RadioBDC Logo
Don't Save Me | HAIM Listen Live
THIS STORY HAS BEEN FORMATTED FOR EASY PRINTING

Prosecutors now will investigate details of shooting in Beverly

Will seek motive in altercation of officers

By Peter Schworm and Kathy McCabe
Globe Staff / February 28, 2012
Text size +
  • E-mail
  • E-mail this article

    Invalid E-mail address
    Invalid E-mail address

    Sending your article

    Your article has been sent.

BEVERLY - Prosecutors in the shooting of a policeman here, under pressure to provide details about the high-profile case, said yesterday they would investigate “any and all criminal activity’’ that may have precipitated the violent altercation between two veteran officers.

The announcement yesterday afternoon appeared to be a switch from several hours earlier in the day, when Carrie Kimball Monahan, a spokeswoman for Essex District Attorney Jonathan Blodgett, said investigators had nearly completed their investigation and would not try to identify a motive.

She said there was no need to bring criminal charges against Ken Nagy, a police sergeant in Hamilton who took his own life after shooting Beverly police Officer Jason Lantych in the wrist and leg.

“We prosecute crimes,’’ she said. “We investigate crimes. What is going on in their private life is not for the public to know.’’

But Blodgett’s office later changed course and said investigators would explore the relationship between the two men, who knew each other and had agreed to meet while off duty.

Lantych, 35, remained hospitalized yesterday.

Investigators have not disclosed why the two men met outside a busy shopping plaza late Friday afternoon. But Monahan said they had not found evidence of any criminal activity beyond the shooting.

Investigators are awaiting the results of ballistic tests to determine whether Nagy used his service weapon during the shooting and suicide.

Witnesses told police that Nagy, 43, drove off after shooting Lantych, sparking a manhunt. Around 10:30 p.m., he returned to the shopping plaza in a black sport utility vehicle and minutes later was found dead of a single gunshot wound to the head.

The shooting has shaken police officers and residents in the two North Shore towns, many of whom said the public deserves to know what sparked the confrontation.

“Something drove him to do what he did,’’ said Diane Fitzpatrick of Hamilton. Fitzpatrick, 57, said the shooting has fueled widespread speculation in town. “I think it’s really important they tell people what happened,’’ she said.

Timothy Bradl, a defense lawyer and former Suffolk County prosecutor, said that although investigators’ findings may be painful, the public nature of the crime, which he described as an “armed confrontation between sworn law officers,’’ demands answers.

“The public’s right to know what happened here is paramount,’’ he said. “There are too many important concerns.’’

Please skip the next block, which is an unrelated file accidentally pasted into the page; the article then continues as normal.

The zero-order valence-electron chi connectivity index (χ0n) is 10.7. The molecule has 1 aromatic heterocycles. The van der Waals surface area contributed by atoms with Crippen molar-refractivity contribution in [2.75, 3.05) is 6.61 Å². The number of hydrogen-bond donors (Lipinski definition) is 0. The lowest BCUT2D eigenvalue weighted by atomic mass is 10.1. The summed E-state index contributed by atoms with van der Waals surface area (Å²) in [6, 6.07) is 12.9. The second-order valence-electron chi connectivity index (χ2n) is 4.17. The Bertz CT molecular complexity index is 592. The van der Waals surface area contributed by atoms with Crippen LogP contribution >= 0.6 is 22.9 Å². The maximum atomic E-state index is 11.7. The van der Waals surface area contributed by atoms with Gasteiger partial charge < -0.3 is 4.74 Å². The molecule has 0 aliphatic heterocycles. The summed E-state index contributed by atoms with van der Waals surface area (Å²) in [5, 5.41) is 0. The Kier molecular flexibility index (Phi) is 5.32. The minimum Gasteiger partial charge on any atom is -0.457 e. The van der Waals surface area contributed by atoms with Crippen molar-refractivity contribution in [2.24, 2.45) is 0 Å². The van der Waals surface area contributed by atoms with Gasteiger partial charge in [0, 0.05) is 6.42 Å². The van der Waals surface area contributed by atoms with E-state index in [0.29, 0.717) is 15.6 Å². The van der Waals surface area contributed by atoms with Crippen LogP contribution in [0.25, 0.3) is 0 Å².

But others thought that the roots of the deadly dispute, although between public employees, should remain private.

“I think it’s none of the public’s business what went on,’’ said Paul Guanci, a city councilor in Beverly. “Out of respect for the families, the DA’s office should do as little as possible with this.’’

Guanci said he has known Lantych for years and described him as a well-liked figure in the community.

Mark Ray, the Beverly police chief, said he visited Lantych yesterday and was able to speak to family, friends, and fellow officers. Ray issued a statement on behalf of the Lantych family that expressed gratitude for an outpouring of support.

“The past 72 hours have been extremely difficult, and we are hopeful that the public acknowledges our right to privacy,’’ the statement said.

Nagy’s wife, Katie, works as an advocate for domestic violence victims through a grant to the Beverly Police Department, prosecutors said. She has two young children.

No one answered the door yesterday afternoon at the Nagys’ home in Rowley. At her parents’ home in Hamilton, a woman answered but declined comment.

A former neighbor, Danielle Thomas, said she had visited Nagy on Sunday.

“She’s very sad,’’ said Thomas, 35. “Her sons [ages 7 and 5] are so young. Ken loved his family so much. Nobody saw this coming.’’

Thomas said Ken Nagy was a friendly, helpful neighbor who sometimes would mow her family’s lawn if her former husband was busy working.

“There was not a bad bone in Ken’s body,’’ she said. “That’s why this is all so shocking.’’

Thomas said she did not know if Katie Nagy knew Lantych and called the Nagys “a great couple.’’

She said Nagy, a devoted father to his two young sons, would often greet her 8-year-old son with a high-five.

“He had a great way with kids, goofing around with them,’’ she said. “My son is very sad about what has happened.’’

Thomas said she watched the news unfold Friday in disbelief. “They said ‘Officer Ken Nagy was armed and dangerous,’ ’’ she recalled. “I said, ‘Are you kidding me?’ Something’s not right here. There’s got to be more to this story.’’

A wake for Nagy will be held at the Murphy Funeral Home in Salem Thursday from 4 to 8 p.m. A funeral Mass will be said Friday at 11 a.m. at St. James Church in Salem.

Michael Lombardo, Hamilton town manager, said town officials will play no formal role in the service “but we certainly will attend.’’ Russell Stevens, Hamilton’s police chief, will determine the police role.

John R. Ellement of the Globe staff contributed to this report. Peter Schworm can be reached at schworm@globe.com. Follow him on Twitter @globepete.

  • E-mail
  • E-mail this article

    Invalid E-mail address
    Invalid E-mail address

    Sending your article

    Your article has been sent.